“Cohen ... gives us the fascinating tale of ‘Sam the Banana Man,’ a poor Russian Jew who emigrated to Alabama as a teenager and ended up controlling much of Central America . . . Rich Cohen books constitute a genre unto themselves: pungent, breezy, vividly written psychodramas about rough-edged, tough-minded Jewish machers who vanquish their rivals, and sometimes change the world in the process. Within this specialized context, Cohen’s Zemurray biography admirably fills the bill.” —Mark Lewis, The New York Times Book Review
“Cohen’s narrative has considerable charm, whether pondering Zemurray’s Jewish identity or claiming him as a man ‘best understood as a last player in the drama of Manifest Destiny.’” —The New Yorker
“Americans puzzling over the role of today’s powerful corporations — Bain Capital, Goldman Sachs, Google — may profit from considering the example of the United Fruit Company . . . A new account of United Fruit and one of its leading figures, Samuel Zemurray . . . The Fish That Ate The Whale . . . usefully reminds us of some of the wonderful things about capitalism, and some of the dangers, too . . . The book recounts all the Washington insiders hired by Zemurray as lobbyists, including Tommy “the Cork” Corcoran. A business that lives by Washington is finally at its mercy, as United Fruit learned when the antitrust cops came after it. It’s all something to remember the next time you peel a banana.” —Ira Stoll, Time
“Cohen’s masterful and elegantly written account of Zemurray and the corporation he built is a cautionary tale for the ages: how hubris can destroy even the greatest and most powerful company.” —Chris Hartman, The Christian Science Monitor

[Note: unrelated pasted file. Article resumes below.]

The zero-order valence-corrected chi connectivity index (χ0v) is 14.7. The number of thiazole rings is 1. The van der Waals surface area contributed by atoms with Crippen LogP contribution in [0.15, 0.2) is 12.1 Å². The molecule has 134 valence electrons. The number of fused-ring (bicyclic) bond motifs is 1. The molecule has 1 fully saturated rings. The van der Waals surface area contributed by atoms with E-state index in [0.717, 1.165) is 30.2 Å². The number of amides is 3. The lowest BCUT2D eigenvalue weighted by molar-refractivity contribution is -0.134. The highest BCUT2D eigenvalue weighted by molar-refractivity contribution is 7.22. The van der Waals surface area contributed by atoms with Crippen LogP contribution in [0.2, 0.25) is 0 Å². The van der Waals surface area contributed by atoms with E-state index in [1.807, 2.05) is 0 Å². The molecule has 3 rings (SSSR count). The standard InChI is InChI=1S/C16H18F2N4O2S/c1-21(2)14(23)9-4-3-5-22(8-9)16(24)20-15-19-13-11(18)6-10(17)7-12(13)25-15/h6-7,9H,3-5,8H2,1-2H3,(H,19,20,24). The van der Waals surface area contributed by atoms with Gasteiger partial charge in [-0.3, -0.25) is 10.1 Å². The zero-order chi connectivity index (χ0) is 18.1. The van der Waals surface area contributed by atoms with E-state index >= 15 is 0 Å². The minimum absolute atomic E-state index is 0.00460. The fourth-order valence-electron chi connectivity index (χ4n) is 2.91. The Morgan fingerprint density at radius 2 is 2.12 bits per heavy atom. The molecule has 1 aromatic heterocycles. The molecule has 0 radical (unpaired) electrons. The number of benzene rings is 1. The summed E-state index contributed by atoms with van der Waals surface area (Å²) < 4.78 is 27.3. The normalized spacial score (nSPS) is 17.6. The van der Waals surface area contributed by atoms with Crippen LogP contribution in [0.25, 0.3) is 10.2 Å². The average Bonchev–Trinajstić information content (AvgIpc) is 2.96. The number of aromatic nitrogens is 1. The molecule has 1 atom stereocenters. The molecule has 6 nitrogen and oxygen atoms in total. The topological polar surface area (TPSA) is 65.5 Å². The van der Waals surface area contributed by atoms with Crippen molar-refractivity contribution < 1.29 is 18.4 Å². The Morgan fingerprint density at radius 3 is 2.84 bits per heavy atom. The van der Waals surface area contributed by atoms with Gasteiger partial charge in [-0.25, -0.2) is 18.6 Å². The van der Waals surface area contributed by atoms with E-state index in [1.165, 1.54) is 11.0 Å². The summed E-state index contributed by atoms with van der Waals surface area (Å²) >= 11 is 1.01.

“[An] engrossing tale of the life of Sam Zemurray . . . With his nimble narrative journalism, Cohen makes a convincing case that the somewhat obscure Sam Zemurray was in fact a major figure in American history. Cohen does so with a prose briskly accented with sights, sounds and smells, and invigorated with offhand wisdom about the human journey through life. What’s rarer about Cohen’s style is his skill with metaphor. His are apt and concise, but they’re also complex . . . There are men of action and there are men of words: The contrast between them is a sort of shadow narrative in The Fish That Ate the Whale . . . At the end of Cohen’s story, impetuous doers such as Zemurray not only cede the moral high ground, but also live to witness the terrifying power of the talkers . . . If some level of this book proposes a contest of Cohen vs. Zemurray, then the win goes rather unambiguously to Cohen; to paraphrase Edward Bulwer-Lytton, the pen is mightier than the banana.” —Austin Ratner, The Forward
“[A] grippingly readable biography . . . Cohen fleshes out the legend [of Samuel Zemurray] in a 270-page account full of novelistic scene setting and speculative flights—the kind of writing that . . . puts Cohen firmly in the tradition of non-fiction reportage pioneered by Tom Wolfe and Norman Mailer. Based on scores of interviews, four years of archival research and on-the-spot reporting from Central America and New Orleans, the book carries its details easily, sweeping readers on a narrative flood tide that matches the protean energy of Zemurray himself . . . As sketched by Cohen, the big man emerges as a complicated, all-too-human hero, one whose bullish nature sometimes blinded him, but never let him accept defeat.” —Chris Waddington, New Orleans Times-Picayune
“Portions of Zemurray’s story, after all, are as good an example of the American promise as one could imagine . . . On the other hand, as Cohen acknowledges, Zemurray, especially with regard to his Latin American interests, was ‘a pirate, a conquistador who took without asking.’ This duality—and Cohen’s immensely readable portrait of it—makes for a captivating character.” —James McAuley, The Washington Post